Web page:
Specifically, according to a Committee statement, H.R. 3269 would give shareholders a “say on pay” for top executives and ensure that they have a nonbinding, advisory vote on their company’s pay practices. In addition, the bill would require federal regulators to proscribe inappropriate or imprudently risky compensation practices as part of solvency regulation of all financial institutions.
Financial firms would also be required to disclose any compensation structures that include incentive-based elements, but financial institutions with less than $1 billion in assets would be exempt from the incentive-based pay provisions.
Other provisions of the measure, according to the statement, include:
- a provision that would allow the SEC to exempt certain categories of issuers from the say-on-pay requirements where appropriate, taking into account, among other considerations, the potential impact on smaller reporting issuers;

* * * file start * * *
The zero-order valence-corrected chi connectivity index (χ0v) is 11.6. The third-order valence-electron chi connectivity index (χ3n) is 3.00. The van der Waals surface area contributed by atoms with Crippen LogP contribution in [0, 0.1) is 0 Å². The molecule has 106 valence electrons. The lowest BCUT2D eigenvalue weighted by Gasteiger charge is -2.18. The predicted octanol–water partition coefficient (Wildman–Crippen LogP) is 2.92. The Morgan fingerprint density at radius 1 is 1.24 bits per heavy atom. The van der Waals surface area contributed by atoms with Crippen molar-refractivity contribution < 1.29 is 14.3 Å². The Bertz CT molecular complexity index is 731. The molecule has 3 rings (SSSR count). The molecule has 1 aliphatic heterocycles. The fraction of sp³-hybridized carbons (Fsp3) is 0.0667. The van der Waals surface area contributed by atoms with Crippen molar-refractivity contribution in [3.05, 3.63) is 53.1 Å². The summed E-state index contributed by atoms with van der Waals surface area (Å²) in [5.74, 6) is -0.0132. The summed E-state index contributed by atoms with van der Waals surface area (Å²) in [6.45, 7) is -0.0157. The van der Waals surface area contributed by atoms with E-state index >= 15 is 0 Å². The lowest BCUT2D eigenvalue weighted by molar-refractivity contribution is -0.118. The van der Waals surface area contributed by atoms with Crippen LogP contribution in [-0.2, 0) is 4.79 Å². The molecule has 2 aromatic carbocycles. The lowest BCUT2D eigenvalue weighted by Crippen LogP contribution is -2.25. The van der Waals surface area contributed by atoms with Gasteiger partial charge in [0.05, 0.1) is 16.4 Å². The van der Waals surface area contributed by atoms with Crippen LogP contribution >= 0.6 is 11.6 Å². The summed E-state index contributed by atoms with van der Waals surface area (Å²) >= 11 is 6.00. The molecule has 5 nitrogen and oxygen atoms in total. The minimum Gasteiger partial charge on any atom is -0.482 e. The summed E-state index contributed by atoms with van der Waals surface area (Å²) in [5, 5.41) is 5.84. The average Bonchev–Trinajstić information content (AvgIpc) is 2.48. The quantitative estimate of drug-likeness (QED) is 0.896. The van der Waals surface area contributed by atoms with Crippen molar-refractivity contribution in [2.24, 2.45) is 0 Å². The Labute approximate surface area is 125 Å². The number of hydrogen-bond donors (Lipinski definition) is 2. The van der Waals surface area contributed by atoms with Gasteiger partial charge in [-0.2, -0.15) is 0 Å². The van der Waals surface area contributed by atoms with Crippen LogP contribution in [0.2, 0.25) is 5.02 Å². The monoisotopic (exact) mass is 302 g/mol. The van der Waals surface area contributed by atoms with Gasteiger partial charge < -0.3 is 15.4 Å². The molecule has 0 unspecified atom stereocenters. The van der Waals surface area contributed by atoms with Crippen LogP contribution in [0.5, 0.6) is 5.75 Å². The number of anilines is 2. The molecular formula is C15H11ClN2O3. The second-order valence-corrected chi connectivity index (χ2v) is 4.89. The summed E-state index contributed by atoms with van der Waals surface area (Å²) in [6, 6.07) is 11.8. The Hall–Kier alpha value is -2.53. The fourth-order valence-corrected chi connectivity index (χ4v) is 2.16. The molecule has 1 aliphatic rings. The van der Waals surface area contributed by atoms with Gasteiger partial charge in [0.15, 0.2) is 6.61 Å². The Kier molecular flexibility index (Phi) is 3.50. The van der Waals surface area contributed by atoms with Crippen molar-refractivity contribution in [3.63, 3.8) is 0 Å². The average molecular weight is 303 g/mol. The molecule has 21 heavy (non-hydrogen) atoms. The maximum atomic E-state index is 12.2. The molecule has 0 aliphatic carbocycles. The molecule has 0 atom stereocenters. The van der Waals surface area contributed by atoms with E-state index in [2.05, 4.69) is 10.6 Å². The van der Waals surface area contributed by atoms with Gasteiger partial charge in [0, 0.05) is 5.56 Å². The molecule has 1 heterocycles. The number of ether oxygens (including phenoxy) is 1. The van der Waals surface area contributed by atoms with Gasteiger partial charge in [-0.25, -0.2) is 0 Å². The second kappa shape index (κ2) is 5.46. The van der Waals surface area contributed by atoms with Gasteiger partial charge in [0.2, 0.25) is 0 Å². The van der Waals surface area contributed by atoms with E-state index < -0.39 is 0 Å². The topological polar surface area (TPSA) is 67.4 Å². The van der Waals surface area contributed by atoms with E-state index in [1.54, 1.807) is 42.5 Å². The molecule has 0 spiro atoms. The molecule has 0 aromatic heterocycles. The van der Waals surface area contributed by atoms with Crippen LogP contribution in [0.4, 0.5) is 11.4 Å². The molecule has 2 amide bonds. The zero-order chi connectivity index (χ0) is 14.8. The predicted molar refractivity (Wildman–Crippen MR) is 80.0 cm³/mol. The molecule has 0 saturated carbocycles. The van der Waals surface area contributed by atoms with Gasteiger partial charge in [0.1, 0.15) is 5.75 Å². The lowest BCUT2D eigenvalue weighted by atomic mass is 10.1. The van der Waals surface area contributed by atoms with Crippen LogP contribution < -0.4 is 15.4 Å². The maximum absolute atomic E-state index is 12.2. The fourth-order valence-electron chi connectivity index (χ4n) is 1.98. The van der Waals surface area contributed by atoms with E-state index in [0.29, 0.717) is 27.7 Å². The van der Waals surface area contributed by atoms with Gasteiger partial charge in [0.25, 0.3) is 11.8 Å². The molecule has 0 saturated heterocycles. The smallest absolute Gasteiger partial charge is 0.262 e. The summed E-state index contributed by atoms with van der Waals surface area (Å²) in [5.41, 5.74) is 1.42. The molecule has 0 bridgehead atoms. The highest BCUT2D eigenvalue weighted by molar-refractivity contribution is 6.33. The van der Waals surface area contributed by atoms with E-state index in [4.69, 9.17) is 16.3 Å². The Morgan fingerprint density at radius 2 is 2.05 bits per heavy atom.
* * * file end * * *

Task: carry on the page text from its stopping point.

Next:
- a requirement of at least annual reporting of annual say-on-pay and golden parachutes votes by all institutional investors, unless such votes are otherwise required to be reported publicly by SEC rule;
- a provision that compensation approved by a majority say-on-pay vote is not subject to clawback, except as provided by contract or due to fraud to the extent provided by federal law; and
- the addition of Fannie and Freddie to the list of financial institutions subject to the incentive-based pay provisions and the addition of the FHFA as a financial regulator with rulemaking authority for such provisions.
The measure requires the Government Accountability Office (GAO) to study the correlation between compensation structure and excessive risk-taking and report to Congress within one year of enactment.
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